Tall Tales: Review, “Brothers Size,” Curious Theatre Company, Denver

Tall Tales: Review, “Brothers Size,” Curious Theatre Company, Denver

Buy tickets now for “The Brother’s Size.”

The play runs from July 11 to August 1, 2015

“The Brothers Size,” credit, Curious Theatre Company.

“The Brothers Size,” credit, Curious Theatre Company.

The Curious Theatre Company presented the first play in The Brother/Sister Play trilogy, by Tarell Alvin McCraney, earlier this year. “In the Red and Brown Water” brought a heady storytelling style that was gripping and visceral. If you saw it, I doubt you forgot it.

“The Brothers Size,” the second play in the trilogy, began its run last Saturday night (July 11) at Curious.  (I missed the first production at the same venue, when it was mounted as a stand-alone.)

“The Brothers Size” feasts on the same stew of rhythm, incantations, myth, legend, and archetypes all fused with gritty, spare reality. Rhythms of work and life are welded to beats of dance. Spoken word intertwines with song in a tight braid. Poetry pops up in the middle of a feisty rant.

“The Brothers Size” is riveting from fade in to fade out as Ogun Size (Cajardo Rameer Lindsey) heads into the mist. Even the quiet moments pack a punch.

At the end, following occasional bursts of boisterous laughter throughout the preceding 105 minutes, the two women next to me in the balcony were wiping away well-earned tears.

This is a stunning, stirring night of theater. “The Brothers Size” involves three men—the aforementioned Ogun Size, his younger brother Oshoosi Size (Laurence Curry), and Elegba (Damian Hoover).

Ogun’s world is hard work, commitment, and industriousness. He runs an auto-repair shop. He’s good at what he does, knows his stuff. Brother Oshoosi just got out of prison. He’s lazy and questions the value of doing anything. His immediate needs are a car and a girl. He’s eager to meet his needs and would like a short-cut to get there. Into the mix comes Elegba, Oshoosi’s prison mate.  He’s the agitator, a revenant. He’s here to make Oshoosi’s life easier—and Ogun’s world a whole lot harder.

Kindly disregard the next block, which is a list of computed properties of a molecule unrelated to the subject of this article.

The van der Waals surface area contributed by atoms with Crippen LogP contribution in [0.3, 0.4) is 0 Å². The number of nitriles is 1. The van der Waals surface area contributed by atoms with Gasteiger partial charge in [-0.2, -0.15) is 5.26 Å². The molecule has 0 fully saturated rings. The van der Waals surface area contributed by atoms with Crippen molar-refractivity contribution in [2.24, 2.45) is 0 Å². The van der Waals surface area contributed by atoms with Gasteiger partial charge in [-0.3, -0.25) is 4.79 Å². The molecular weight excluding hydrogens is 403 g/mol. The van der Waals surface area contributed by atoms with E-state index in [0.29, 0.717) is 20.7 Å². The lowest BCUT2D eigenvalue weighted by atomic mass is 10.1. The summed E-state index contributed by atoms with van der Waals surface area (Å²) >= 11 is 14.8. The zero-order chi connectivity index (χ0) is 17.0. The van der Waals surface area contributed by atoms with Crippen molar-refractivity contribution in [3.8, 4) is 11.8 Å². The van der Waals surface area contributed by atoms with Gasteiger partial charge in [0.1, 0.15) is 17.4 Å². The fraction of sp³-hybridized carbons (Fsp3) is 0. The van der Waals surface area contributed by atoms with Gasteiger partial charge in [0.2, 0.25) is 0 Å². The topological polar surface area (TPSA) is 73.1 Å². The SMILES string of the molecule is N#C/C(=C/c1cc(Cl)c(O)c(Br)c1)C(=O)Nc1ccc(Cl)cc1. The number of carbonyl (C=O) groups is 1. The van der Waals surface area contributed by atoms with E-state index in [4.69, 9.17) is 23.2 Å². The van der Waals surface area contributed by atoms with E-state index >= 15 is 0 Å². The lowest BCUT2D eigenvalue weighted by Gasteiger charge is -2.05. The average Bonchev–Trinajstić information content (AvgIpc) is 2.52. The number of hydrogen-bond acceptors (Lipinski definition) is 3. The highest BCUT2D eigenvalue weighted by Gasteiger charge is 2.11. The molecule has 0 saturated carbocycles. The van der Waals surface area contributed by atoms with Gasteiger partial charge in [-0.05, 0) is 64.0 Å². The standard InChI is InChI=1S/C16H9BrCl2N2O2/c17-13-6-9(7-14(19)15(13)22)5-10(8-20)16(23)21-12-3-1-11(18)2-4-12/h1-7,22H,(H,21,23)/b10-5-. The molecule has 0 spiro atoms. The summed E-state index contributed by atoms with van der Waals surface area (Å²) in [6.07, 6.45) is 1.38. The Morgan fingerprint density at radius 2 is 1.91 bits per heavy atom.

But it’s hard to begin with.

The same moon from “In the Red and Brown Water” hangs over the set of “The Brothers Size” (at least, at times) but this moon glows above a world that bangs and clacks and pounds. It’s a world of hard knocks. The spare and evocative set by co-scenic designers Chip Walton and Shannon McKinney, serves multi-purposes all while broadcasting a message of prison and confinement. Parts of the Walton-McKinney set for “In The Brown and Red Water” was literal, part was not. This time around, it’s all representative.

McKinney handles the lighting, too, and there’s a sunrise scene of shadow and sidelight (near the end) that changes everything in front of us.

The most impactful mood-setting element, however, is delivered by the haunting, pulsing soundtrack of Jason Ducat. I could watch the whole play again for its own sake, but next time I would take better notes about the music. It’s perfect.

What sets “The Brothers Size” apart is what it asks of its actors—to create rhythms, dance, sing and, in Ogun’s case, to bellow and howl and grunt. “The Brothers Size” is a physical play. It’s muscles and movement. It’s rugged, a big clenched fist. My understanding is the script gives little in the way of guidance or prescription so hats off to director Dee Covington for her taut management of the flow.

As Ogun, Lindsey is a towering, dominant force as he shares his sweat, his down-deep soul and determination. As Oshoosi, Curry brings an entirely different presence than he brought to the role of John in the Civil War-era gem “The Whipping Man,” staged at Curious eighteen months ago. Curry’s loose body and free-flowing moves animate every line. Oshoosi is the motor, to borrow an auto-repair shop metaphor, and Curry burns high-octane.  As Elegba, Hoover is smooth, cool, wily and seductive. He’s an eerie ghost who counters Ogun’s every move, both the onstage confrontations and offstage maneuvering.

“The Brothers Size” is knock-out. I’m eagerly waiting for the third installment, “Marcus: Or The Secret of Sweet” in the fall. Based on the similarities between the first two chapters—as well as the sharp contrasts—I have no idea what to expect. That’s a good thing

Mark Stevens

Mark Stevens

Editor’s note: Telluride Inside… and Out’s monthly (more or less) column, Tall Tales, is so named because contributor Mark Stevens is one long drink of water. He is also long on talent. Mark was raised in Massachusetts. He’s been a Coloradoan since 1980. He’s worked as a print reporter, national news television producer, and school district communicator. Mark is the author of the Allison Coil Mystery Series—Antler Dust (2007), Buried by the Roan (2011), Trapline (2014) and Lake of Fire (due out in September, 2015). The series is set in the Flat Tops Wilderness in Western Colorado. Trapline won the 2015 Colorado Book Award for best mystery and the 2015 Colorado Author League award for best genre fiction. 

No Comments

Sorry, the comment form is closed at this time.